13. Frohman, Bentchkowsky D. Floating gate solid state storage device and method for charging and discharging same. U.S. Patent 3,755,721. (1973).

  14. Rich, D A., Naiff, K. L. C. & Smalley, K. G. A four-state ROM using multilevel process technology. IEEE Journal of Solid-State Circuits. 19, 174–179 (1984).

    ADS  Article  Google Scholar 

  15. Doty II., J. H. Sensing and logic for multiple bit per cell ROM. U.S. Patent 4,488,065. (1984).

  16. Valencia, S. et al. Interface-induced room-temperature multiferroicity in BaTiO3 . Nature Mater. 10, 753–758 (2011).

    CAS  ADS  Article  Google Scholar 

  17. Garcia, V. et al. Ferroelectric control of spin polarization. Science. 327, 1106–1110 (2010).

    CAS  ADS  Article  Google Scholar 

  18. Radaelli, G. et al. Electric control of magnetism at the Fe/BaTiO3 interface. Nat. Commun. 5, 3404, doi:10.1038/ncomms4404 (2014).

    CAS  ADS  Article  PubMed  PubMed Central  Google Scholar 

  19. Pantel, D., Goetze, S., Hesse, D. & Alexe, M. Reversible electrical switching of spin polarization in multiferroic tunnel junctions. Nature Mater. 11, 289–293 (2012).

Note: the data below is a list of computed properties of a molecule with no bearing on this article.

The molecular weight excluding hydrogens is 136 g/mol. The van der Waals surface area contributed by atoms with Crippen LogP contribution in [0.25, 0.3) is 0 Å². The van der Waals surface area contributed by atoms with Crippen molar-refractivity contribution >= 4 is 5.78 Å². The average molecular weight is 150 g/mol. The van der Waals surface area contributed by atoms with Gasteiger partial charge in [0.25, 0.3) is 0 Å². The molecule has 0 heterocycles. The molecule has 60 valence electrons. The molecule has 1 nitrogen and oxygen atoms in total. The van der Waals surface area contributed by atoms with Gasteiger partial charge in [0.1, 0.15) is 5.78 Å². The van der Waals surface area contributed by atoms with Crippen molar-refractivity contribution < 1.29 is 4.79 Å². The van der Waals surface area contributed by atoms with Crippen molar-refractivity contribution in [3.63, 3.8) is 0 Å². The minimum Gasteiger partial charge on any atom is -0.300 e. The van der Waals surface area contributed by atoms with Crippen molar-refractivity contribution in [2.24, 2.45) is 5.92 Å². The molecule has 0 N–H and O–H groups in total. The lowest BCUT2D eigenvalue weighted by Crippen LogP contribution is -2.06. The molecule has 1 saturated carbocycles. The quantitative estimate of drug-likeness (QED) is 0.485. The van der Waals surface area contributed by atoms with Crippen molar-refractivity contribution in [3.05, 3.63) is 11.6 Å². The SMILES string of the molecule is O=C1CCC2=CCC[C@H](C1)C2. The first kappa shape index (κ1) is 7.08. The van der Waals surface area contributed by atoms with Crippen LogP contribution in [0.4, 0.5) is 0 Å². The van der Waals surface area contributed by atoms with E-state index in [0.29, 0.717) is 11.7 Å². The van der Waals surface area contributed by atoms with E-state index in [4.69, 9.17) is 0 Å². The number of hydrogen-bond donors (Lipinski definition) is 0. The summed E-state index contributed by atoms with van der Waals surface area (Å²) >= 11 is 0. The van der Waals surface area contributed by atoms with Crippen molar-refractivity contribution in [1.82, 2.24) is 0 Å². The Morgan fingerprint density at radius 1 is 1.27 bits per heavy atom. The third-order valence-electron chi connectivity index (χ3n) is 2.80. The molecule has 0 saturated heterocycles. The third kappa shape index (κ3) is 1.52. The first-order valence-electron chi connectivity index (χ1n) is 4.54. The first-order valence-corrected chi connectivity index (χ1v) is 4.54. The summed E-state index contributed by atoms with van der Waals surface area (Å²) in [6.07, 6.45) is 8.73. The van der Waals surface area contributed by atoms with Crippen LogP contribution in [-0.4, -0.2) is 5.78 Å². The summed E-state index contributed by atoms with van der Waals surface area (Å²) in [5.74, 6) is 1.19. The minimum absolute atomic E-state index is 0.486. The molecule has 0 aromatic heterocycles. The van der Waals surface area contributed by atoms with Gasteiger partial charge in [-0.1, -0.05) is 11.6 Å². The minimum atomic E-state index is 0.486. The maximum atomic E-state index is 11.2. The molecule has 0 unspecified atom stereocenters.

CAS  ADS  Article  Google Scholar 

  20. Gajek, M. et al. Tunnel junctions with multiferroic barriers. Nature Mater. 6, 296–302 (2007).

    CAS  ADS  Article  Google Scholar 

  21. Son, J. Y., Lee, J., Song, S., Shin, Y. & Jang, H. M. Four-States Multiferroic Memory Embodied Using Mn-Doped BaTiO3 Nanorods. ACS Nano. 7, 5522–5529 (2013).

    CAS  Article  Google Scholar 

  22. Gich, M. et al. Multiferroic Iron Oxide Thin Films at Room Temperature. Adv. Mater. 26, 4645–4652 (2014).

    CAS  Article  Google Scholar 

  23. Tsymbal, E. Y. & Kohlstedt, H. Tunneling Across a Ferroelectric. Science. 313, 181–183 (2006).

    CAS  Article  Google Scholar 

  24. Tsymbal, E. Y., Mryasov, O. N. & LeClair, P. R. Spin-Dependent Tunneling in Magnetic Tunnel Junctions. J. Phys.: Condens. Matter. 15, R109–R142 (2003).

    CAS  ADS  Google Scholar 

  25. Garcia, V. et al. Giant tunnel electroresistance for non-destructive readout of ferroelectric states. Nature. 460, 81–84 (2009).

    CAS  ADS  Article  Google Scholar 

  26. Berkowitz, A. & Takano, K. Exchange anisotropy – a review. J. Magn. Magn. Mater. 200, 552–570 (1999).

    CAS  ADS  Article  Google Scholar